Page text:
Looking at your list:

I don't have a voltage regulator.  It is internal to my new alternator.

I don't have a stereo or radio.

I don't have any aftermarket accessories. 

No. If there isn't a load, such as a light on, a hot fuse won't cause a drain.

An internal voltage regulator is still a voltage regulator. A failure of that component could cause a battery drain.

1 hour ago, adivin said:

Ok, for the circuits in green, does the key have to be in the ON position AND the combo switch on?  Will they power with the key in the off position and the combo switch on?

For some reason I missed your question. ONLY the circuits in red require the key to be in the ON position to be energized. You can turn on the headlights and parking lights with the key any position.

So, going back to my original questions, do you know how to use an ammeter? If not, do you have a test light? One or the other is likely to be necessary to find a cause for draining the battery.

Have you checked all of the other items I listed for potential drains? Again, how long does it take the battery to drain? 

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2 hours ago, SteveJ said:

No. If there isn't a load, such as a light on, a hot fuse won't cause a drain.

An internal voltage regulator is still a voltage regulator. A failure of that component could cause a battery drain.

For some reason I missed your question. ONLY the circuits in red require the key to be in the ON position to be energized. You can turn on the headlights and parking lights with the key any position.

So, going back to my original questions, do you know how to use an ammeter? If not, do you have a test light? One or the other is likely to be necessary to find a cause for draining the battery.

Have you checked all of the other items I listed for potential drains? Again, how long does it take the battery to drain?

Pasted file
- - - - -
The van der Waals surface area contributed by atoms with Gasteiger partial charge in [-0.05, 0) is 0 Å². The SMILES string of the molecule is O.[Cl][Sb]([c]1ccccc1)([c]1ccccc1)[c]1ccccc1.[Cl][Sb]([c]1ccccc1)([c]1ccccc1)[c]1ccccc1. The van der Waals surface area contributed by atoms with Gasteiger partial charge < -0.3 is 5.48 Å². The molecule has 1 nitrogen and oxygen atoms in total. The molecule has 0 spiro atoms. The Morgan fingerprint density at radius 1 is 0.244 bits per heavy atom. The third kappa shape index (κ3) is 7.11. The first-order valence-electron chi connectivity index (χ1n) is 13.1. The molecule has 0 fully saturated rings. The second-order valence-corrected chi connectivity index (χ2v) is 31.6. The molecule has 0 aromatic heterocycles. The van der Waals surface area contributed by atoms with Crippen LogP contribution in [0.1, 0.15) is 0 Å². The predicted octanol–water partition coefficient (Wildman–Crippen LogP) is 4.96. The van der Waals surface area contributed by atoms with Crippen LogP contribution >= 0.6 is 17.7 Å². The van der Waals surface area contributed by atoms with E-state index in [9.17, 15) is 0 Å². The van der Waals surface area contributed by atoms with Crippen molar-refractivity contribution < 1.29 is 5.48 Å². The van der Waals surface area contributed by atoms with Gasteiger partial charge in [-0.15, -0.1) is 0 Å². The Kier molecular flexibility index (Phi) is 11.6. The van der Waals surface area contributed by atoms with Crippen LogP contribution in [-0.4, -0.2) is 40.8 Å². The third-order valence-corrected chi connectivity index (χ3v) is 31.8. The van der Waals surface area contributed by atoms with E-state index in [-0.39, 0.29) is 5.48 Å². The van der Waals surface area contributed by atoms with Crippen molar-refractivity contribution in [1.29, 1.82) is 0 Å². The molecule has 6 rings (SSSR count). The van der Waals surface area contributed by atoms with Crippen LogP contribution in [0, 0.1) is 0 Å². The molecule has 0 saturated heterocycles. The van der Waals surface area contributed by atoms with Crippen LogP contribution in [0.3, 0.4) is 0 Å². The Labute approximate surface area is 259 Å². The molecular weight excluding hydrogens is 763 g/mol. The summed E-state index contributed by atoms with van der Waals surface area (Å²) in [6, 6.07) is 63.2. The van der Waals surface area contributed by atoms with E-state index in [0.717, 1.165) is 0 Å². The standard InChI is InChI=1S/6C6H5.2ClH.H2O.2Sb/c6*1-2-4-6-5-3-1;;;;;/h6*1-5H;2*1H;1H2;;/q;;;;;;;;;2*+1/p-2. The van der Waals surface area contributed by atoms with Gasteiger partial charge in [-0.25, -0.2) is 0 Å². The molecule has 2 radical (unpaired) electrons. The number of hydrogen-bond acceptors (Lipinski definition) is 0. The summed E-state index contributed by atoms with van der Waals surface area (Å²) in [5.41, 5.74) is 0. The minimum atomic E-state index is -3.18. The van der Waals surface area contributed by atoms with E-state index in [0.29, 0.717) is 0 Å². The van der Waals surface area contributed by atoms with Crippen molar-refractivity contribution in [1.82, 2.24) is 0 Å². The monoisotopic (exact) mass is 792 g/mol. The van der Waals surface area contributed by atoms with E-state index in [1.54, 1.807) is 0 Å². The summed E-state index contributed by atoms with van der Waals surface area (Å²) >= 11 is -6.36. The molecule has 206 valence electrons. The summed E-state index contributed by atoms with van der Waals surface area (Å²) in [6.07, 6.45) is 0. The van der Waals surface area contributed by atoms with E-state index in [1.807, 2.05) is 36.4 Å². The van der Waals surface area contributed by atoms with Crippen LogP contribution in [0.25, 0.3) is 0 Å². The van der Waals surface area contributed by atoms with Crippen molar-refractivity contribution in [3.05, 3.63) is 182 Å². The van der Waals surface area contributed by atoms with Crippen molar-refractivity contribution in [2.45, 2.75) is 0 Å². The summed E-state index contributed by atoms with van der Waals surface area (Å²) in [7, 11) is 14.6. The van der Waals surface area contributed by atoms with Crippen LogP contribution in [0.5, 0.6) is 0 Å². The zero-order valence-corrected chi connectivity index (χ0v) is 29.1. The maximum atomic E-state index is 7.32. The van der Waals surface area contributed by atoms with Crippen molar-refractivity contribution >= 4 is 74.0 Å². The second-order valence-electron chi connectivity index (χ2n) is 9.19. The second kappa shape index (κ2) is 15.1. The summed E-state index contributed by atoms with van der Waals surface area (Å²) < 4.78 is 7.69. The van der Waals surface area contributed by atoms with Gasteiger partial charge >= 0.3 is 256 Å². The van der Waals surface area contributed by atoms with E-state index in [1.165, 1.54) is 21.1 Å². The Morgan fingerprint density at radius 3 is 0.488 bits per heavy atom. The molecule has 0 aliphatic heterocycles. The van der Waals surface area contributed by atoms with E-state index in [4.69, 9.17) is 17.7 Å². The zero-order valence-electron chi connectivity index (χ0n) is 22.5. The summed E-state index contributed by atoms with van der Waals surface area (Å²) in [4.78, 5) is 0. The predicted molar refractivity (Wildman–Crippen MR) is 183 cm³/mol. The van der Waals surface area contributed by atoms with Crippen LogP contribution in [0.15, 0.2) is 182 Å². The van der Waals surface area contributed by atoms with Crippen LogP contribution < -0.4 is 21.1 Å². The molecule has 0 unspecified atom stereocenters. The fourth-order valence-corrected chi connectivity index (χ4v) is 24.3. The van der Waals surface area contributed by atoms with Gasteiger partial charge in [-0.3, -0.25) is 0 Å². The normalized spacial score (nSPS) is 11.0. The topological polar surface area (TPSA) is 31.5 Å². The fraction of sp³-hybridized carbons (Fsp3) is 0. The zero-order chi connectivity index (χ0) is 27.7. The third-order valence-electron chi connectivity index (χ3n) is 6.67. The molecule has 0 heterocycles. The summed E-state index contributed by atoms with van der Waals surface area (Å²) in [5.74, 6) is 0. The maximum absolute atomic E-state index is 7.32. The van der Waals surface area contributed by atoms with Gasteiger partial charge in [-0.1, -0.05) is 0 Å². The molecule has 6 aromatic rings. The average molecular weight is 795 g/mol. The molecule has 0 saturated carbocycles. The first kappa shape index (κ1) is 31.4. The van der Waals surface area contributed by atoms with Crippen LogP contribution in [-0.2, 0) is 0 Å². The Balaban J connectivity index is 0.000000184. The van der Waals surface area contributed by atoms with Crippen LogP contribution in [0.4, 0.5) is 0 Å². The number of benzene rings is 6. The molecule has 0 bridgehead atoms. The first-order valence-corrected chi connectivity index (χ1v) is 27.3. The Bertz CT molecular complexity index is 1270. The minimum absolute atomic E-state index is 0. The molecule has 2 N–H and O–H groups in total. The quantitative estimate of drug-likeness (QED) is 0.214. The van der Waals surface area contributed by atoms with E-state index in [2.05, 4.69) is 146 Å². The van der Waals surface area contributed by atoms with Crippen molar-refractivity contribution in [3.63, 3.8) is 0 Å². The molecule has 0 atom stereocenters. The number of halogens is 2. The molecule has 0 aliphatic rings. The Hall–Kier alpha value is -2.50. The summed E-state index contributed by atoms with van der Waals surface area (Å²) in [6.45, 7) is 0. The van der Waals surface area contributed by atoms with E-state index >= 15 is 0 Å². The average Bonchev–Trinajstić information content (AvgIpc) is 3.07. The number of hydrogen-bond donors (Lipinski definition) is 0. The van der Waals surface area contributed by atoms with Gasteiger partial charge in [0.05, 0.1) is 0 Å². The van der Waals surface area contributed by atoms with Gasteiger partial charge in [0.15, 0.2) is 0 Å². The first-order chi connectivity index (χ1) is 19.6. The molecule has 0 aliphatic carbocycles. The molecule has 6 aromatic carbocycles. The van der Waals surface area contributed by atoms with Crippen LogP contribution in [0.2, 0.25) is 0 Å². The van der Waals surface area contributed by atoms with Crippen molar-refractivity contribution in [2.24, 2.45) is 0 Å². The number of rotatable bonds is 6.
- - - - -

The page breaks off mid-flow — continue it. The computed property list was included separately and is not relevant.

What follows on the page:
I can say how long exactly it took for the battery to drain.  I do know it drained over the course of a week. 

I do understand the basic concept of how to use an ammeter, voltmeter, test light etc and I do have a multimeter, although I don't have much experience.  

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Is the horn relay still connected? If the wiring is stock, the only way for there to be a complete circuit is for the green/black wire in the steering column to be connected to ground. When you press the horn button, the button connects the tab on the horn wire to the steering column. You may want to take the cover off the steering column and make sure the combo switch wasn't installed too close to the steering wheel. Is it a stock or aftermarket steering wheel?

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Mystery is solved.  I thought for sure it was the horn relay, but it wasn't.  The problem was the connection for the horn in the steering wheel.  Many moons ago when the car was being prepped for an ITS track car, I put a Sparco steering wheel on and apparently left the horn connection just dangling inside.  Sure enough this was the cause of the drain.  Steve, thank you so much for your help.  You were a big help, especially when you kept asking me if I knew how to use an ammeter lol.